From the beginning, we know that Big Jesse is setting himself up for failure. In contrast, “Domingo” is an unorthodox story of redemption, heartbreaking in its gentle portrayal of the noble, considerate “old man who cleans yards.” On what would have been his long-dead daughter’s 21st birthday, his loneliness and sorrow become almost unbearable. But Domingo must work, and tightened border controls make every visit back to his home in the interior of Mexico more difficult. La Señora Ross pays and means well, even as she turns the radio to that awful Tejano station as a favor to Domingo, adds spicy mustard that hurts his stomach to the sandwiches, and arrives so late to pick him up for work that the day is already hot. She has no idea that, as Domingo goes about his work, his soul is cleft by remorse.
Brownsville is divided into three sections. Just as with a three-act play, the first two build up tension, while the last section offers a measure of relief–sometimes comic, sometimes erotic. “Don’t believe anything he tells you,” narrator George Fuentes warns us about his cousin Jerry, the quintessential salesman who calls everybody “primo,” or cousin. When Jerry asks if George ever thinks about the future, we know right off the bat “he didn’t come over to compare horoscopes.” From the beginning of “Jerry Fuentes,” it’s apparent that George will end up caving in to Jerry’s nefarious persuasive techniques. But watching it all happen is still great fun. In “Yolanda,” an unhappily married 36-year-old man fantasizes as he lies in bed next to his sleeping wife. He remembers the summer when he was 12 and the beautiful Yolanda moved into the house next door with her possessive husband, Frank. Through his bedroom window, the boy could hear everything they said and did. Years later he recalls Yolanda’s growing independence, Frank’s increasing abuse, and his own hopeless crush on the young woman, thoroughly convincing us of Frank’s evil nature and Yolanda’s inherent innocence–or so it seems.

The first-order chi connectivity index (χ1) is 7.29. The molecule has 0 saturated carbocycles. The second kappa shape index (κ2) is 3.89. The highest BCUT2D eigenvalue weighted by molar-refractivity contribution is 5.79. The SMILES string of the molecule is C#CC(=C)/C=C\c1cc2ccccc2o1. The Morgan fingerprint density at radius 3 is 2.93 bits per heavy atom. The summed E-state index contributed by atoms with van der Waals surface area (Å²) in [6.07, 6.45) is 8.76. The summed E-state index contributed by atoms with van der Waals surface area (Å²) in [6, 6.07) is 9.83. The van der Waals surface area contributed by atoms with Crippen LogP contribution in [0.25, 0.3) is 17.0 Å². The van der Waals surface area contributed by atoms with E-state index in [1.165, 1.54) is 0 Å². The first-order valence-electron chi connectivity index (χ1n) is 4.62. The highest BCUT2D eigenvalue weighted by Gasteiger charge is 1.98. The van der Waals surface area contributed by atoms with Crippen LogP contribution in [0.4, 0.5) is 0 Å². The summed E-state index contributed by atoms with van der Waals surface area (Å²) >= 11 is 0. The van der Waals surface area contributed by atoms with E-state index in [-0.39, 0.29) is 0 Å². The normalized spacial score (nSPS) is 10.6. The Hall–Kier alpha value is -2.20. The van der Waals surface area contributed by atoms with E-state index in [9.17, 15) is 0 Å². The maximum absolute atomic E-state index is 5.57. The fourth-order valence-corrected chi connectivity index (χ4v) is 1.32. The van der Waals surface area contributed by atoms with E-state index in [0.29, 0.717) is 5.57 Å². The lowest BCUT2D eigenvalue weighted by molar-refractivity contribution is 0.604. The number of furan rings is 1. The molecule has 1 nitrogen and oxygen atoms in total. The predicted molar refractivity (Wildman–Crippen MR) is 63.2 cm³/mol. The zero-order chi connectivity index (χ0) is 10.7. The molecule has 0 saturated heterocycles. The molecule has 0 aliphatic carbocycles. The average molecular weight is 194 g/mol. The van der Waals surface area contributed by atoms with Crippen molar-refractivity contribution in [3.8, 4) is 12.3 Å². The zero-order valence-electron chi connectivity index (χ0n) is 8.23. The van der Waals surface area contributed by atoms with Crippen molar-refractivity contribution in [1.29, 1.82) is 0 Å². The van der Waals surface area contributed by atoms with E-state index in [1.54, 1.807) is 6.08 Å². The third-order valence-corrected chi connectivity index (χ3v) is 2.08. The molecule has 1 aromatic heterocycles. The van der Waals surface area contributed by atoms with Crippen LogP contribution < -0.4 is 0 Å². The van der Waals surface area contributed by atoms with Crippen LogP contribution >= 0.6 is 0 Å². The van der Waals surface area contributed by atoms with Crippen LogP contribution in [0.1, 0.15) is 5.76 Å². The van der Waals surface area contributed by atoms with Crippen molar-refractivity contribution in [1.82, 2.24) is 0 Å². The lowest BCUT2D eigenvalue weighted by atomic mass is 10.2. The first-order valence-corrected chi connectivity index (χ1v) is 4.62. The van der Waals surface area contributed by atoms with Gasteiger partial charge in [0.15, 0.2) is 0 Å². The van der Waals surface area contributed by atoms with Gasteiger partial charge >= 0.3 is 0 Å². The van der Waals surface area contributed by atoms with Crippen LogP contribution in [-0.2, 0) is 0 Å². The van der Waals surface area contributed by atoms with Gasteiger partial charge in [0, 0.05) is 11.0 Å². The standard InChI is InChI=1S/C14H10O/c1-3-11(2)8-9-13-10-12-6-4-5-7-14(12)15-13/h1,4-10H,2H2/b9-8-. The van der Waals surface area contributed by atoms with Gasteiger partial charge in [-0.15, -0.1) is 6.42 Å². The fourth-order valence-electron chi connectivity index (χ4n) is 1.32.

Finally, Casares ends on an optimistic note with “Mrs. Perez.” Lola–or Mrs. Perez–is a woman who finally finds her place in the sun by becoming a champion league bowler after the death of her miserly and restrictive husband, Agustin. He was so cheap that he haggles with an indigent Monterrey photographer over the price of their honeymoon portrait. As Casares wryly describes the much younger Lola in the photograph, “She wore the nervous smile of a young woman who has just realized that she’s boarded the wrong train.”
Throughout Brownsville Casares’ frequent uses of short Spanish phrases without differentiating them by italics or quotation marks appears natural; it’s simply the way his characters use language. The context is such that non-Spanish-speaking readers will always get the gist of the meaning. After all, that’s the way the real Brownsville sounds and while comparisons to Eudora Welty may be premature, Oscar Casares has definitely created a place where idiosyncrasy reigns supreme and human relationships are infinitely complex.
Sandra Spicher is a recent Michener Fellow, writer, and translator from Lago Vista who has studied machismo extensively, if not academically.